Ramshorn Snail size also refers to the width of the shell. Shells gets wider as the whorl grows longer. The narrowest part of the shell whorl is closest to the apex, and the widest part of the shell whorl is closest to the aperture.
In general, Ramshorn Snail care can be thought of in terms of tank size, habitat, water parameters, diet, growth rate, lifespan and reproduction. Ramshorn Snail care is relatively easy, making it a good snail for beginners.
Tank Size: A Ramshorn Snail can do well in nearly any size tank, from small tanks like 5 or 10 gallon setups to much larger ones, provided the rules regarding fish count are followed. Although a Ramshorn Snail is not the escape artist like some other snails are, its best to keep the tank covered to the extent possible.
Habitat: A Ramshorn Snail can adapt to a variety of habitats, but they seem to really enjoy tanks with a variety of live plants. Live aquarium plants shed dead or dying plant matter into the water serving as food for the snails. Tanks with live plants are never “too clean”, making Ramshorn Snails a good custodian. A Ramshorn Snail also enjoys a tank with lots of rocks, caves other interesting spots to explore.
Water Parameters: Ramshorn Snail care is easy is because they are very adaptable and can do well in a range of water conditions. Ramshorn Snails can do well in established tanks with clear, moderately moving water, as well as in tanks more on the murky side. Either way, the tank water should be well aerated and oxygenated, with stable water parameters. Ramshorn Snails do best in tanks where sudden shifts in conditions are avoided.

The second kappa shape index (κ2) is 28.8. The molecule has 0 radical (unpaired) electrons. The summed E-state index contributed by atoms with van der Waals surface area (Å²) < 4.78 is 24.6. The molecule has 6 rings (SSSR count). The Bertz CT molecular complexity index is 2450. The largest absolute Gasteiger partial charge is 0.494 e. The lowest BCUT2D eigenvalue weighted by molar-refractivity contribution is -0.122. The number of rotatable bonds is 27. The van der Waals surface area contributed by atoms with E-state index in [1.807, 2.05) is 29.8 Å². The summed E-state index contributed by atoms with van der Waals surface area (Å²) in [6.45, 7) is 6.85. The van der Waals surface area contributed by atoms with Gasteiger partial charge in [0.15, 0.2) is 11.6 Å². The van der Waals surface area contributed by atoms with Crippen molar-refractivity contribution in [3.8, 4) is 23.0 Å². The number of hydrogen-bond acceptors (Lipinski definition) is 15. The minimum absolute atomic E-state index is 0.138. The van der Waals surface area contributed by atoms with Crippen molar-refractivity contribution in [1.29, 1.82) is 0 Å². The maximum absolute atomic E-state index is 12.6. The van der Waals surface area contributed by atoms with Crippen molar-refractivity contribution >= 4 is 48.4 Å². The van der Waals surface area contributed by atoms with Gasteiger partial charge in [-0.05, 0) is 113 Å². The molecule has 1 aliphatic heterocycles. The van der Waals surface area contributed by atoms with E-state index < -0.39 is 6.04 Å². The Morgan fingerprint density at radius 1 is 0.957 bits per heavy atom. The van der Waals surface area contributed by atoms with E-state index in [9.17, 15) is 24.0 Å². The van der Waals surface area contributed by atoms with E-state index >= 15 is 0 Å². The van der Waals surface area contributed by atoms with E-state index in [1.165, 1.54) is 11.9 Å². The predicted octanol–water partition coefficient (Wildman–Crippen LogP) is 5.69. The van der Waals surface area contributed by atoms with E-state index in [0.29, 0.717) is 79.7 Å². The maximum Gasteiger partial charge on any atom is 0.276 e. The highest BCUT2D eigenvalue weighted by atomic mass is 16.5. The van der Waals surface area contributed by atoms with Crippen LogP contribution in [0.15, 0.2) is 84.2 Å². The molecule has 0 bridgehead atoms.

A Ramshorn Snail seems to enjoy being in water within the community tank range:
Aquarium pH: 7.0 – 7.5,
Hardness: On the hard side, for their shells
Water Temperature: 70 – 78 Degrees Fahrenheit
Lighting: Normal community tank lighting
When keeping Ramshorn Snails, it’s important to test tank water regularly. Make sure Ammonia and Nitrite levels are at 0 ppm, and control Nitrate levels as well as organic matter accumulation with regular partial water changes. As with other shelled tank mates, be very careful when using medications and plant fertilizers as some of the ingredients may be harmful. Most importantly, avoid copper. Even in small amounts, copper can be fatal.
What Do Ramshorn Snails Eat? Ramshorn Snails spend alot of time on the hard surfaces of a tank searching for something to eat. Ramshorn Snail food sources include dead or decaying plant matter, soft algae, uneaten food and fallen tank mates. Ramshorn Snail food should also include a variety of fish flakes, pellets, bottom feeder tablets, algae wafers and calcium-rich supplements. Calcium is important for healthy shell growth. As for feeding, feed in small amounts and no more than the snails can eat in 5 minutes.